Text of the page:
​“Well, if I work really hard and can’t get it done, at least I’ll know I just didn’t measure up.”

​ My client’s words about the project’s viability disturbed me. Not because I hadn’t heard them beforeI hear them all the time!but because they’re so misplaced.

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Photo by Drew Coffman

​Her words confirm the pretty much universal truth of every social scroll: When it comes to self-knowledge, it’s always the wrong people who think they know too little (uh, or too much). And I’m only slightly tongue-in-cheek about “universal truth,” too. So much research tells us that we frequently (maybe even usually) overestimate our abilities in some areas (Dunning-Krueger), while radically underestimating our abilities in others (Imposter Syndrome).
 
Of course, my client may not be suffering from anything at all, but she was certainly deploying a related (anti-)strategy–self-handicapping
 
When a person self-handicaps, they put up obstacles to thwart their potential achievement. I might, for example, put off researching a project until it’s too late to do it at all. This (rather obliquely) lowers my own expectations and thus deactivates my potential anxiety—I didn’t give myself the time to do the necessary work, so it’s no big shocker when it doesn’t go well.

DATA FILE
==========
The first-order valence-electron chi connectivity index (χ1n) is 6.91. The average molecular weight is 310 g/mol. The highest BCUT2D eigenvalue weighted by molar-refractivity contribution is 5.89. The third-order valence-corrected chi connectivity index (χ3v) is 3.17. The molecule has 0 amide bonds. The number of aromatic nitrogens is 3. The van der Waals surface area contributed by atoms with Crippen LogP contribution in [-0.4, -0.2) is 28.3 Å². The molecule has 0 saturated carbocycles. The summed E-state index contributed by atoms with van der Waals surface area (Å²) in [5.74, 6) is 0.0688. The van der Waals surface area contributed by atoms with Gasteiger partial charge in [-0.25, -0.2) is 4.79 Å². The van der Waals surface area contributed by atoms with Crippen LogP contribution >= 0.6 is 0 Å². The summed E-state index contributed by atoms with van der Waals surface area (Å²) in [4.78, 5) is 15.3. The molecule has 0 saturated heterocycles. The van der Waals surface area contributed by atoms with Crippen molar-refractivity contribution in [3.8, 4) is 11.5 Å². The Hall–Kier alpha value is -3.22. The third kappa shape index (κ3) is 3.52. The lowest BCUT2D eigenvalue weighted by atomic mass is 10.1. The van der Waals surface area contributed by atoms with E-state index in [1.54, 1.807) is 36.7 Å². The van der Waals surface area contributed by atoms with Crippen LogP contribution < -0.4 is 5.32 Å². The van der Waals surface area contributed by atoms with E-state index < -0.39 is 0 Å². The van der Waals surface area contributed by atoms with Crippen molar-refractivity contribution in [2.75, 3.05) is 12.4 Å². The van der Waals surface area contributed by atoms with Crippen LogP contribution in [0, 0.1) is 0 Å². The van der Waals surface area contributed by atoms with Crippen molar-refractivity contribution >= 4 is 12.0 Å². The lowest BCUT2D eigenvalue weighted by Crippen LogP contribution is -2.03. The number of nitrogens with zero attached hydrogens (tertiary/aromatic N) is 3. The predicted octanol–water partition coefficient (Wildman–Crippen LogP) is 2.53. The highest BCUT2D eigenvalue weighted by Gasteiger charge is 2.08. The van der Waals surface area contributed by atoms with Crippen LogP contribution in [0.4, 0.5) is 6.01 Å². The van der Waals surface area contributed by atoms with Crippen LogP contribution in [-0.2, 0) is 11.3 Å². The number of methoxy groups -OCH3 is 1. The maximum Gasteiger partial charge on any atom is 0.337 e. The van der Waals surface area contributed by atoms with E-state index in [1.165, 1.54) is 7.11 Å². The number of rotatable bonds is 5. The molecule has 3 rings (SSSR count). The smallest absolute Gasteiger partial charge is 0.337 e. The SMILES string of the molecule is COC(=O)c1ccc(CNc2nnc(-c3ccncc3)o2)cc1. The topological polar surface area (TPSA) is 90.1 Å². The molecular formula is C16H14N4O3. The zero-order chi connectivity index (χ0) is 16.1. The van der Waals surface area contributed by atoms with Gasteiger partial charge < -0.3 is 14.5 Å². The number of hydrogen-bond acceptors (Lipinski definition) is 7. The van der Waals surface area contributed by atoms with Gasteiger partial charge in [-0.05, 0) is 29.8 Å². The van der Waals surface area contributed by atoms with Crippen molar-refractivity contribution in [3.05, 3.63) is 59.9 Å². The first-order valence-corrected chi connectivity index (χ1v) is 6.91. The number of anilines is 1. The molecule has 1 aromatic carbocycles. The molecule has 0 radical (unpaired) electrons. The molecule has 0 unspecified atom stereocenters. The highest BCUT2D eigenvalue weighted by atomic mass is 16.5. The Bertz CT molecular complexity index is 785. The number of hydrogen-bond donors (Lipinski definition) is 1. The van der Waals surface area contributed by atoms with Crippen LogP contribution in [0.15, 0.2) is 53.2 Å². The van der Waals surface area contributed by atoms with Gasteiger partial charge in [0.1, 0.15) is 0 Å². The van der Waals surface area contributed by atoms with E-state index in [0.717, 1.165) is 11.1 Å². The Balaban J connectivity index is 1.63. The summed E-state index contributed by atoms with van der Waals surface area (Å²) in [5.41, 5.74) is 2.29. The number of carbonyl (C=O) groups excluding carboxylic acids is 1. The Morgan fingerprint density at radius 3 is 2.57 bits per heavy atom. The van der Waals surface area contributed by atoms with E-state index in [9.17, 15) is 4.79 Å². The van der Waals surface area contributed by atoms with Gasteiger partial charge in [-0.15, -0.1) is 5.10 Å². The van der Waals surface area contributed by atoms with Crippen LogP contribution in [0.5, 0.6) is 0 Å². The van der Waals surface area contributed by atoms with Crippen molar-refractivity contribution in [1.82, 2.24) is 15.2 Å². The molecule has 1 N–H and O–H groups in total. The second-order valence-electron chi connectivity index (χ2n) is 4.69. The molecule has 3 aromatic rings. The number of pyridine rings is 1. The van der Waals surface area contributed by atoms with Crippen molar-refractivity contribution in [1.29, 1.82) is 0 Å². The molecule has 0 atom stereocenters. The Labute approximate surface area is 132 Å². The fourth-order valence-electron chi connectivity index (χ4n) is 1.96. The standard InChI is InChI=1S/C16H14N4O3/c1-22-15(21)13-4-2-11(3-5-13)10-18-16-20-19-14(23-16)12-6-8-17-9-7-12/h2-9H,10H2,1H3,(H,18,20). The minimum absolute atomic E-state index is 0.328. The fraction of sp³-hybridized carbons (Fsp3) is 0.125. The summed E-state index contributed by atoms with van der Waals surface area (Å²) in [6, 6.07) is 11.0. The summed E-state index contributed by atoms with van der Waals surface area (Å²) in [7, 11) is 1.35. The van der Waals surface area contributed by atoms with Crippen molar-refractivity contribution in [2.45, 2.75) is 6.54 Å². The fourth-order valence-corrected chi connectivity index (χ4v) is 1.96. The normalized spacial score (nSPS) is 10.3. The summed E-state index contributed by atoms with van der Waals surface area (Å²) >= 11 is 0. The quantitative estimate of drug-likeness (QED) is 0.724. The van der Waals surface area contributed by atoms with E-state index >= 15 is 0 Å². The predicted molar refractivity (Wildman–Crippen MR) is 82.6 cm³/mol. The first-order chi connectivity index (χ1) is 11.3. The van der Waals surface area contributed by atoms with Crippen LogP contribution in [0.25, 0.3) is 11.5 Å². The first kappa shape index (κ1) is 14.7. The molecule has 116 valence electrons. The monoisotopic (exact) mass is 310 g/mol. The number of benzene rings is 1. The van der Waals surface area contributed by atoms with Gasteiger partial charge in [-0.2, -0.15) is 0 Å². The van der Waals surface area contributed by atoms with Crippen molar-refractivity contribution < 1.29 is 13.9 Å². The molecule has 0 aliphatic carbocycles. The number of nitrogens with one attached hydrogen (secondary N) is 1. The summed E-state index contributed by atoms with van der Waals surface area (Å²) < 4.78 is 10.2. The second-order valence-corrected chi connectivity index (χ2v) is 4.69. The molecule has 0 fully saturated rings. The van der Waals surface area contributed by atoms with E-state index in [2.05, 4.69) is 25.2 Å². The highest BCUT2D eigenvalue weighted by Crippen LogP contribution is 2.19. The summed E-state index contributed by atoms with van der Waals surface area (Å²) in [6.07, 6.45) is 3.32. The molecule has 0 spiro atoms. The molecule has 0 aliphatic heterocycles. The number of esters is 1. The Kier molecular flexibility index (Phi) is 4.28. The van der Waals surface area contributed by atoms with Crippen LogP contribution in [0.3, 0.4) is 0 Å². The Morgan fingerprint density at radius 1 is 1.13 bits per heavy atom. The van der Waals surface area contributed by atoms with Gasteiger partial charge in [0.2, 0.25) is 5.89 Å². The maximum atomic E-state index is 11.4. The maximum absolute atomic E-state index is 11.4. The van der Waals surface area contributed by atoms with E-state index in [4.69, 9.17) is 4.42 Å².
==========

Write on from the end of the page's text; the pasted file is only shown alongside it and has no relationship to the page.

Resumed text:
In the case of my client, the anxiety produced by embarking on a giant, life-changing project seemed to cause her to self-handicap—lowering her bar for achievement at the outset to just “getting it done.”
 
I completely understand the sentiment, and not just because I’ve heard it before. I’ve felt it myself (who hasn’t?). But self-handicapping, a cognitive response to the anxiety caused by the strength of our desire for achievement, keeps us from succeeding, even when (especially when) we really want to. It may not seem like it has the capacity to thwart ambition and derail projects, but it absolutely does. I mean, the aim to “get it done”—ever for a big project—isn’t much of an aim at all.
 
There’s a better way to tamp down this kind of anxiety, and that’s to articulate your goals. It sounds new-agey, or maybe Big Magic-ky (sorry), but it’s actually the opposite. Naming what you want your project to achieve forces you to figure out why (sometimes if) your project matters to you. This seems like it would ratchet up anxiety intolerably, but in fact it helpfully delimits both the project and your goals. More importantly, it helps displace anxiety away from the project, ensuring that it functions as a vehicle and not itself an end.
 
Ultimately, if you have something that you want to create—something big—don’t tell yourself if doesn’t matter, or that all that matters is that you get it done. Instead, buckle down and articulate (to yourself, to a colleague, to a professional) why it matters and what, exactly, you want to achieve with it. I helped my client do this before doing anything else, and I’m hopeful that I’ll be able to soon report back on her mileage.